Today at HMP Castle Huntly, together with partners the Scottish Prison Service (SPS) and Paws for Progress CIC, we are excited to jointly launch Scotland’s first prison-based assistance dog training programme as part of Dogs for Good’s collaboration with Alzheimer Scotland in the Dementia Dog project.
Through this innovative collaboration, Paws for Progress, aided by their fantastic trained rescue ‘Ambassadogs’, will offer an introductory dog training and care programme for men in custody.
Upon completion of the introductory course, participating students have the opportunity to advance their dog knowledge and handling skills through a variety of ways, including working with the Dementia Dog Project on site to help equip dogs with the skills they need to help somebody living with dementia.
Peter Gorbing, CEO of Dogs for Good can see the far reaching benefits,”This really demonstrates positive social outcomes, both for students at HMP Castle Huntly and people in the community who will benefit from the dementia assistance dogs.”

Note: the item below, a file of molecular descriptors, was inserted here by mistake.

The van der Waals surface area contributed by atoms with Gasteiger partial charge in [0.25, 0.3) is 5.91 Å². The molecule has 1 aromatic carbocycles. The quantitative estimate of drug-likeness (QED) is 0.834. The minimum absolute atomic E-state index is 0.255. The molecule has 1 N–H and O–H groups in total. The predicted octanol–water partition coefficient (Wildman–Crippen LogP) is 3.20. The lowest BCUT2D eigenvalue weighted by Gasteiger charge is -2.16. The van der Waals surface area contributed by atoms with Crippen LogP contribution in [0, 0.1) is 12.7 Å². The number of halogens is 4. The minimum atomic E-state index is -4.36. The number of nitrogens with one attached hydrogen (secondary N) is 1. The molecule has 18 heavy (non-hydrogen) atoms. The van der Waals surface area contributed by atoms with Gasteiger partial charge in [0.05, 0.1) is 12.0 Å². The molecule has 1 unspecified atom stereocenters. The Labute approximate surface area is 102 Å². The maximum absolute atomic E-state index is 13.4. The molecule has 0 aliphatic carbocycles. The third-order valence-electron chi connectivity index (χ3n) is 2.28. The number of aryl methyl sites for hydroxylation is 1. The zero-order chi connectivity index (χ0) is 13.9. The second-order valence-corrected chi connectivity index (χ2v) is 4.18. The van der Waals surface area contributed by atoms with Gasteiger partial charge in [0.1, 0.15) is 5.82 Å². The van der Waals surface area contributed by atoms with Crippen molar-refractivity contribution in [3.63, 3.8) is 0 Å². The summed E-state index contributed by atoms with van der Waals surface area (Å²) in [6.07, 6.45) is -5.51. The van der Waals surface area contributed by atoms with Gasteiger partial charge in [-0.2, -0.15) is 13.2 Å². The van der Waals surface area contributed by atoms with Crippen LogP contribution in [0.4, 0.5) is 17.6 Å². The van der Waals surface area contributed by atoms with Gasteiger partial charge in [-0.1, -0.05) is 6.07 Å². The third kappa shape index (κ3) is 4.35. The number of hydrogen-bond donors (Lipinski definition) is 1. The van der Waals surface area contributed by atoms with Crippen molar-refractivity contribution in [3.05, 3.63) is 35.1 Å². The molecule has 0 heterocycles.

This pioneering partnership will help boost our training capacity to provide dementia assistance dogs, while also contributing towards the positive rehabilitation of participating students, helping improve communication, team work and emotional management.
Rebecca Leonardi, Director and Founder from Paws for Progress explains, “This inspiring project represents a true win-win-win situation, unleashing the potential of returning citizens to contribute positively to society.”
In partnership with the University of Stirling, Paws for Progress will continue to monitor the rehabilitative outcomes for students in custodial care as the partnership develops over the next few years.
This marks an exciting milestone for the Dementia Dog Project, who will work on site as we embark on our next phase of the project to train and place a further eight dementia assistance dogs in Scotland, thanks to funding from the Life Changes Trust.
Henry Simmons, CEO of Alzheimer Scotland adds,” Its a wonderful example of collaborative working to develop different types of support for people living with dementia. As the numbers of people developing dementia in Scotland increases there is a clear and urgent need for creative and innovative solutions.”